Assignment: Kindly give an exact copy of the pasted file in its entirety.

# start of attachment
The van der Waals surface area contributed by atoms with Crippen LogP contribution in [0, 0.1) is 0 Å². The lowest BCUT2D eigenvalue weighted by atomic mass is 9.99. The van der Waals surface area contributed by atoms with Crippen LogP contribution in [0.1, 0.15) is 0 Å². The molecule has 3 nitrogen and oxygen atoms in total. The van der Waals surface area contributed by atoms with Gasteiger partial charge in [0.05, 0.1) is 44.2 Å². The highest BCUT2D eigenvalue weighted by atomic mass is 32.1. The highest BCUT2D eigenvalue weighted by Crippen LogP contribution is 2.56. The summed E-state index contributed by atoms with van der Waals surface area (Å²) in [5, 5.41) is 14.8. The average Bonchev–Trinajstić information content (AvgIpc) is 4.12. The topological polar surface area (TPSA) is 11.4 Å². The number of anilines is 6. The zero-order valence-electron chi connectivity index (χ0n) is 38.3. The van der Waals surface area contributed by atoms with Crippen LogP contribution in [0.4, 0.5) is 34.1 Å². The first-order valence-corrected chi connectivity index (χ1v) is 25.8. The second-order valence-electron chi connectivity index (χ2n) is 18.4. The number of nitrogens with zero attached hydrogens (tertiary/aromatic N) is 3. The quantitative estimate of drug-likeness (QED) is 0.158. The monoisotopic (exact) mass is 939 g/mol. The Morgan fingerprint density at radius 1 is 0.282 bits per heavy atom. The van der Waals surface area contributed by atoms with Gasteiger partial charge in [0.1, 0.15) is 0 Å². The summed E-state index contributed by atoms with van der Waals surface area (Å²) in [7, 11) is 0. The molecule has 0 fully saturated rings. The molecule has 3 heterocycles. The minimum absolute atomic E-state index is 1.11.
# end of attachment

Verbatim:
The van der Waals surface area contributed by atoms with Crippen LogP contribution in [0, 0.1) is 0 Å². The lowest BCUT2D eigenvalue weighted by atomic mass is 9.99. The van der Waals surface area contributed by atoms with Crippen LogP contribution in [0.1, 0.15) is 0 Å². The molecule has 3 nitrogen and oxygen atoms in total. The van der Waals surface area contributed by atoms with Gasteiger partial charge in [0.05, 0.1) is 44.2 Å². The highest BCUT2D eigenvalue weighted by atomic mass is 32.1. The highest BCUT2D eigenvalue weighted by Crippen LogP contribution is 2.56. The summed E-state index contributed by atoms with van der Waals surface area (Å²) in [5, 5.41) is 14.8. The average Bonchev–Trinajstić information content (AvgIpc) is 4.12. The topological polar surface area (TPSA) is 11.4 Å². The number of anilines is 6. The zero-order valence-electron chi connectivity index (χ0n) is 38.3. The van der Waals surface area contributed by atoms with Crippen LogP contribution in [0.4, 0.5) is 34.1 Å². The first-order valence-corrected chi connectivity index (χ1v) is 25.8. The second-order valence-electron chi connectivity index (χ2n) is 18.4. The number of nitrogens with zero attached hydrogens (tertiary/aromatic N) is 3. The quantitative estimate of drug-likeness (QED) is 0.158. The monoisotopic (exact) mass is 939 g/mol. The Morgan fingerprint density at radius 1 is 0.282 bits per heavy atom. The van der Waals surface area contributed by atoms with Gasteiger partial charge in [0.1, 0.15) is 0 Å². The summed E-state index contributed by atoms with van der Waals surface area (Å²) in [7, 11) is 0. The molecule has 0 fully saturated rings. The molecule has 3 heterocycles. The minimum absolute atomic E-state index is 1.11.